impressions, playing

Twine on the Ouya (via CocoonJS) proof-of-concept

While I haven’t written about it yet on this blog, I did buy an Ouya a few weeks ago. Since that time, I’ve been playing some games on it — like everyone else, Towerfall, and some You Don’t Know Jack with local friends too — and, of course, generally experimenting with creating games through different frameworks and software development kits. One of the more successful ways, and one I am looking forward to helping others use in the near future too, is creating HTML5 games and then using the CocoonJS service to convert them into Android APK files.

It’s what I used in the above video, actually. Zipping up the Twine-produced file (and its associated images), I was able to side-load it to the Ouya and run it under their launcher program. Through CocoonJS’ optimized browser, it ran the file and created an experience not unlike running it under a mobile browser. However, as I note in the video, there are some caveats for trying to port Twine (and other HTML5 content) to the Ouya.

At some point, I’ll cover all this in its own dedicated post, but for right now the differences are the following:

  • Screen size.
    Using CocoonJS is not unlike loading something in a fixed mobile view. You can pick if you want portrait or landscape, and then the view is locked to that mode. Under the Ouya, that usually means either 1920×1080 or flipped. (You can scale things using window.innerWidth and window.innerHeight to get the exact pixel count under CocoonJS.)
  • Controllers.
    While it may seem obvious to write that the controls are, well, controllers, the repercussions of this aren’t apparent right away. Instead of scrolling with the cursor, for example, you must use the d-pad. Thankfully, though, ‘O’ works to select a link by default. However, this does mean repeatitly pressing buttons on the d-pad, under the normal setup, to scroll a particularly long vertical or horizontal screen.As of two versions back, CocoonJS has support for the W3C Gamepad API, so you can write JavaScript to navigate using the thumbsticks, if you want. However, it requires either loading their JS files, something that depends on even more JavaScript in Twine to do, or writing your own macros to handle it. (Personally, I’m using a mix of both for my HTML5 projects at the moment. I’m using their ‘Extensions,’ which support gamepads, but have my own helper object to add more precision and some extra multi-button conditions. And, yes, I do plan to share all that code too once I write a guide for all this.)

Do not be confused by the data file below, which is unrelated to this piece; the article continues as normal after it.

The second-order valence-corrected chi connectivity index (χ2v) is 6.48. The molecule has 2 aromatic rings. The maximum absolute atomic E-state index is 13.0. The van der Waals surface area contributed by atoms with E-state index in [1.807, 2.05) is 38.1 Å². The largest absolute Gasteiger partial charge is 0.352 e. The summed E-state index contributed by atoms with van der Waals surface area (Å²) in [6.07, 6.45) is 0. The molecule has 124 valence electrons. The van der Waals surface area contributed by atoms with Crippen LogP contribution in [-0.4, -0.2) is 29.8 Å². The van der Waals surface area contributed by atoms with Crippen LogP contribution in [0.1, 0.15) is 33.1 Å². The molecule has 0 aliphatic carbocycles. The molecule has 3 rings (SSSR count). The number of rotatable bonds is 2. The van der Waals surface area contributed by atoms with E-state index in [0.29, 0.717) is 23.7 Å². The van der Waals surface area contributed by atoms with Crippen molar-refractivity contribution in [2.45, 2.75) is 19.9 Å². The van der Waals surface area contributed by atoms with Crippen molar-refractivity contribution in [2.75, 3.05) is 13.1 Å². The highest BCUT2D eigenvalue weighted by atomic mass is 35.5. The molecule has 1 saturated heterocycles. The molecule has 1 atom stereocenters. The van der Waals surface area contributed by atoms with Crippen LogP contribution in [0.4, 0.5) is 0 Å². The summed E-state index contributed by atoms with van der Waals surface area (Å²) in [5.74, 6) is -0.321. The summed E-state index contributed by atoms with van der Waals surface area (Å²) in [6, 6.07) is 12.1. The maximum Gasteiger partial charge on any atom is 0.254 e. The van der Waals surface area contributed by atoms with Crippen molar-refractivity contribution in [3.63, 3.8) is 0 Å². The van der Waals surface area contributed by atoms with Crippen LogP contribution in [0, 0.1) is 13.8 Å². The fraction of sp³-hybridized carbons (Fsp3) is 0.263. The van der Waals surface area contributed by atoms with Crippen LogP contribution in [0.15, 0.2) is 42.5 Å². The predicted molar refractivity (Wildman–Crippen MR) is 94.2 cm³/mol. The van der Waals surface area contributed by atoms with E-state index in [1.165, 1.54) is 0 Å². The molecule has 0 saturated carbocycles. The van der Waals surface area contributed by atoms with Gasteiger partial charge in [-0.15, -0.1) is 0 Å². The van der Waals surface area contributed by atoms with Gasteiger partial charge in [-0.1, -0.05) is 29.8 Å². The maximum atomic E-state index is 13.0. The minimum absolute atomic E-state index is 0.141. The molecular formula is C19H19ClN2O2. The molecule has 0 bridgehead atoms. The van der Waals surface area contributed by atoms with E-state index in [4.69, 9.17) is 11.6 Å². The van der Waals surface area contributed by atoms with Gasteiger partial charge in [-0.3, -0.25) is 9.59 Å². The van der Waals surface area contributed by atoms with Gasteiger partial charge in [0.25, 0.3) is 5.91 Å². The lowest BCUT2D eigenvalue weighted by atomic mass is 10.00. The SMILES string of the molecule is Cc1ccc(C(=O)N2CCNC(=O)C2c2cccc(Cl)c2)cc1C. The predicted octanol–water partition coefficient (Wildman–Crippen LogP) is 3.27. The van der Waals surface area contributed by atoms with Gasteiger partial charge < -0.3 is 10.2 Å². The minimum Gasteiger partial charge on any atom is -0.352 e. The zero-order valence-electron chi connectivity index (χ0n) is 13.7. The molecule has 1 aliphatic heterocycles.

• Demos.
    This is much more of something I hope to cover in some advanced post on making HTML5 projects for the Ouya, but, at the moment anyway, all commercial games need demos for the Ouya marketplace. What this means for Twine, and other projects too, unfortunately, is hooking into CocoonJS to call the Ouya’s authentication API. It is not something I have personally tried yet, having settled for investigating things like resolutions, gamepads, and audio support at the moment, but it will be a hurtle for anything that hopes to go commercial. (Once I go through this for my own game once, I’ll cover it for others.)